Respect, Recognition, and Appreciation Matter. | Assessing Your Give and Take

Self-esteem can be pretty fragile.appreciation 4759535950_7bca6684c8_m

Each of us has the ability to pump up another person’s self-esteem or scar it.

A lot goes into developing and maintaining pride in ourselves, especially considering our personal and situational obstacles.

So we need to be caring.

Make others matter.

Most of us crave positive feedback. We want to know in concrete ways that our bosses and coworkers:

  • respect our talents, good intentions, and integrity
  • recognize the contributions we make to the success of the team and company
  • appreciate our efforts, kindnesses, and selflessness

Others want what we want. The question is: “Are we giving it?”

  • To everyone?
  • Just to people we like or who are like us?
  • To those we feel we need to “repay”?

The esteem we show to others is good for us. It’s how we create a bond that:

  • builds dependable relationships
  • helps coworkers try harder
  • develops confidence to overcome challenges
  • buoys up courage to take risks
  • creates community

In all likelihood, the esteem we show to others comes back to us in subtle and sometimes surprising ways.

Respect, recognition, and appreciation are equalizers. They say to the recipient, “I value you” for your:

  • skills and work quality
  • honesty and integrity
  • kindness and generosity
  • dependability and decency

Value is personal not positional.

None of us can do every job that needs to be done. Just look around where you live and count the number of things you can’t build, fix, or solve.

Then look around your company and count the number of jobs you aren’t qualified to do from the top of the organization chart to the bottom.

The only way all of us can live the lives we want is for everyone around us to do their jobs well. For that we all need to express our gratitude.

Assess yourself.

Consider the way you engage with craftsmen you hire at work or at home. Assess the amount of effort you put into expressing respect for their expertise, recognition of the challenges of the work, and appreciation for the outcome.

In my experience, a unique alliance forms, a strategic partnership, and shared engagement in the work where the results exceed the expectations of you both.

I recently accumulated a pretty long list of big and small jobs long overdue at my farm where the buildings were built from 1780 to 1900. The jobs ranged from releasing a frozen pocket door in the house to replacing light fixtures in the barn; from painting and repairing a large shed to replacing slates with shingles in the back of the house. There was other “little” stuff too.

Kirk, the expert in charge, is a one-time home builder, an inventor, and one of the most well-read people know. He took on my work solo because I was his last client in PA before moving to the mid-west.

There was nothing about this work that was easy. At every turn there were problem-solving challenges and surprises. It required:

  • electrical work and some plumbing
  • remodeling and construction
  • roofing, painting, and repair

Kirk says what he thinks, never sugar-coating anything. And he’s not a big giver or receiver of compliments. But he accepted my communicated regard for his expertise and willingness to help when needed.

I had been his customer before, so he knew that I respected him. Ultimately, he told me that he wouldn’t have taken on this wild array of jobs for anyone else. That was a gift for my self-esteem.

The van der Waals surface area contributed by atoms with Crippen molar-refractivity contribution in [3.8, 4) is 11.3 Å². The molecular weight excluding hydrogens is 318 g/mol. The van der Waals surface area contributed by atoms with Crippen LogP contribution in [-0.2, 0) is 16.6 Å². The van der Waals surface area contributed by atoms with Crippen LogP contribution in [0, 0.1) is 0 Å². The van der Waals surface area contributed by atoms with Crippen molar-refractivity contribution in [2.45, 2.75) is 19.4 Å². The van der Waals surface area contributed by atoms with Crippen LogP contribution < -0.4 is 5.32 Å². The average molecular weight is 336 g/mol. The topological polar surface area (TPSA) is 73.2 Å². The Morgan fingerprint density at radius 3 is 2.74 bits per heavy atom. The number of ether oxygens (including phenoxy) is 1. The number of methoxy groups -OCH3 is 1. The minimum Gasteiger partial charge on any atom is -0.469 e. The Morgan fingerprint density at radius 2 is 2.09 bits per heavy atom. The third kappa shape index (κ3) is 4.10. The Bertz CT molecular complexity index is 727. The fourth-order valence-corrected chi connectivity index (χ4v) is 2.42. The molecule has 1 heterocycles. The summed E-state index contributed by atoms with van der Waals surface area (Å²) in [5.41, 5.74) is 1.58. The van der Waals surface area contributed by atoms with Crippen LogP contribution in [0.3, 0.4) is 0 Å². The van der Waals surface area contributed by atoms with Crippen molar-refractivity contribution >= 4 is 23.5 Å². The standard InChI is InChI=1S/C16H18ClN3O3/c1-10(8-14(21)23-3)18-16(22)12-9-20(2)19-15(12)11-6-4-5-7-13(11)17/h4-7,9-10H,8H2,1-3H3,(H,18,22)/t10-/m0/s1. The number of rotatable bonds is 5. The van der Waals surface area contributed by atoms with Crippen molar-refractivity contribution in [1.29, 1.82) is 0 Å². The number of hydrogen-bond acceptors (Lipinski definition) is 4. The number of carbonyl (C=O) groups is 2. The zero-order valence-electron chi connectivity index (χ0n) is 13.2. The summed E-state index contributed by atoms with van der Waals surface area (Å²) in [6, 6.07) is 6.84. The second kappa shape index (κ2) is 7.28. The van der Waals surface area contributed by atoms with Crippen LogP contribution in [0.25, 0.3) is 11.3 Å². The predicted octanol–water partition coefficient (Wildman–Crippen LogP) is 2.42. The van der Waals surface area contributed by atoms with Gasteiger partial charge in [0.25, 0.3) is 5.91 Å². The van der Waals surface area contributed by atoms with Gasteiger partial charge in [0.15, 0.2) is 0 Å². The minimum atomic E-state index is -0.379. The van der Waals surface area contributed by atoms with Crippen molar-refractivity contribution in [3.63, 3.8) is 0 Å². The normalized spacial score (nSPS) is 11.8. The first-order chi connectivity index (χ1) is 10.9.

It was not about what I was paying him: It was about my respect, recognition, and appreciation.

 As you sow…

Treating people well is about recognizing their value and making that known. At work it’s easy to see our coworkers as just another pair of hands. Any time you treat others in a way that says, “You matter,” you are giving them a priceless gift which will, in time, come back to you.

Photo by woodleywonderworks via Photoree

 

 

 

6 thoughts on “Respect, Recognition, and Appreciation Matter. | Assessing Your Give and Take

  1. Absolutely true. I go to a small coffee shop. Mostly they do a fabulous job. Once in a while they make mistakes but they are always ready to fix them. I don’t focus on the errors but on the really great service I get and tell them so. It makes a difference to them. It doesn’t matter if you run the company or carry the mail you always want to hear that you are appreciated.

  2. This is an important post Dawn. In this busy, fast-paced world the compliment, the validation for a job well done is too often overlooked. I’m aware of the difference in treatment I get at the always-busy coffee shop and grocery store I go to in VA simply because I smile and return their “have a nice day”. It’s so simple.

    I liked the following important list you identified.

    The esteem we show to others is good for us. It’s how we create a bond that:

    builds dependable relationships
    helps coworkers try harder
    develops confidence to overcome challenges
    buoys up courage to take risks
    creates community

    • I love your comment! You’re so right, “it’s so simple” to acknowledge that others matter. We can make our lives so much nicer if we forget “me me me” and focus on “you you you!”

      Thanks so much for your kind words about the post and for singling out the bond building elements. You always add so much in your comments. Best, ~Dawn

  3. Oh wow, this was posted the day I filled for age discrimination,
    We are not ever here to fail ,
    Why then do some bosses look to failings as their filament for failure?

    Working at a job one likes , gets cut short. When the boss removes the hiring freeze , see others with potential , and losses all that you have shined through.

    So he adds and subtracts , till your minuses ousted you.

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